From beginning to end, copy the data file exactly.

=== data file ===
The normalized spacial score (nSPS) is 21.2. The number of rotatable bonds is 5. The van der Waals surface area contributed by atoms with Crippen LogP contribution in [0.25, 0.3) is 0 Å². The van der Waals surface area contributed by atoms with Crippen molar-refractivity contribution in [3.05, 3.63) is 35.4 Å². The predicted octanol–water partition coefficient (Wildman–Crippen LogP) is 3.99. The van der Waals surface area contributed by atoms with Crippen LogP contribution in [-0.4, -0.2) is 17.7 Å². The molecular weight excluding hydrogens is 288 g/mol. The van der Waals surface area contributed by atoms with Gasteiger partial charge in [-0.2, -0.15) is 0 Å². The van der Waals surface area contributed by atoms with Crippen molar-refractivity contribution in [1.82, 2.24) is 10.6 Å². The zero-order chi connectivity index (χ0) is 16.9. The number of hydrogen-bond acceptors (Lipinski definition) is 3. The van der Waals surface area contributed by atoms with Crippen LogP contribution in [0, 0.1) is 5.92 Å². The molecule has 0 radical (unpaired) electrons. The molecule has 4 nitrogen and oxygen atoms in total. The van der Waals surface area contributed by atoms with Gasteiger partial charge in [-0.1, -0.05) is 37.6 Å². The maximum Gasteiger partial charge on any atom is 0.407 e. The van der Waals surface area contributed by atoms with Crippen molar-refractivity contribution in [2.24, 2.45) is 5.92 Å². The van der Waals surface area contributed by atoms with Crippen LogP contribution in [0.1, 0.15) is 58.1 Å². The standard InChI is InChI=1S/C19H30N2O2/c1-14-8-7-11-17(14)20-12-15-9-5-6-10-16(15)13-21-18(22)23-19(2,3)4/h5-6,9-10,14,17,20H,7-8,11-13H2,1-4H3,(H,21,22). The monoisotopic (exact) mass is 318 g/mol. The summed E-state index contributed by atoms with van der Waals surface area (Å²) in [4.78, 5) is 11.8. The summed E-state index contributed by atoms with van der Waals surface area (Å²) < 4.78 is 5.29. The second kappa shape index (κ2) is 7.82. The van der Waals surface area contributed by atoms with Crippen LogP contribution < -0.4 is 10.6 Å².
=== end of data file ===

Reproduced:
The normalized spacial score (nSPS) is 21.2. The number of rotatable bonds is 5. The van der Waals surface area contributed by atoms with Crippen LogP contribution in [0.25, 0.3) is 0 Å². The van der Waals surface area contributed by atoms with Crippen molar-refractivity contribution in [3.05, 3.63) is 35.4 Å². The predicted octanol–water partition coefficient (Wildman–Crippen LogP) is 3.99. The van der Waals surface area contributed by atoms with Crippen LogP contribution in [-0.4, -0.2) is 17.7 Å². The molecular weight excluding hydrogens is 288 g/mol. The van der Waals surface area contributed by atoms with Gasteiger partial charge in [-0.2, -0.15) is 0 Å². The van der Waals surface area contributed by atoms with Crippen molar-refractivity contribution in [1.82, 2.24) is 10.6 Å². The zero-order chi connectivity index (χ0) is 16.9. The number of hydrogen-bond acceptors (Lipinski definition) is 3. The van der Waals surface area contributed by atoms with Crippen LogP contribution in [0, 0.1) is 5.92 Å². The molecule has 0 radical (unpaired) electrons. The molecule has 4 nitrogen and oxygen atoms in total. The van der Waals surface area contributed by atoms with Gasteiger partial charge in [-0.1, -0.05) is 37.6 Å². The maximum Gasteiger partial charge on any atom is 0.407 e. The van der Waals surface area contributed by atoms with Crippen molar-refractivity contribution in [2.24, 2.45) is 5.92 Å². The van der Waals surface area contributed by atoms with Crippen LogP contribution in [0.1, 0.15) is 58.1 Å². The standard InChI is InChI=1S/C19H30N2O2/c1-14-8-7-11-17(14)20-12-15-9-5-6-10-16(15)13-21-18(22)23-19(2,3)4/h5-6,9-10,14,17,20H,7-8,11-13H2,1-4H3,(H,21,22). The monoisotopic (exact) mass is 318 g/mol. The summed E-state index contributed by atoms with van der Waals surface area (Å²) in [4.78, 5) is 11.8. The summed E-state index contributed by atoms with van der Waals surface area (Å²) < 4.78 is 5.29. The second kappa shape index (κ2) is 7.82. The van der Waals surface area contributed by atoms with Crippen LogP contribution < -0.4 is 10.6 Å².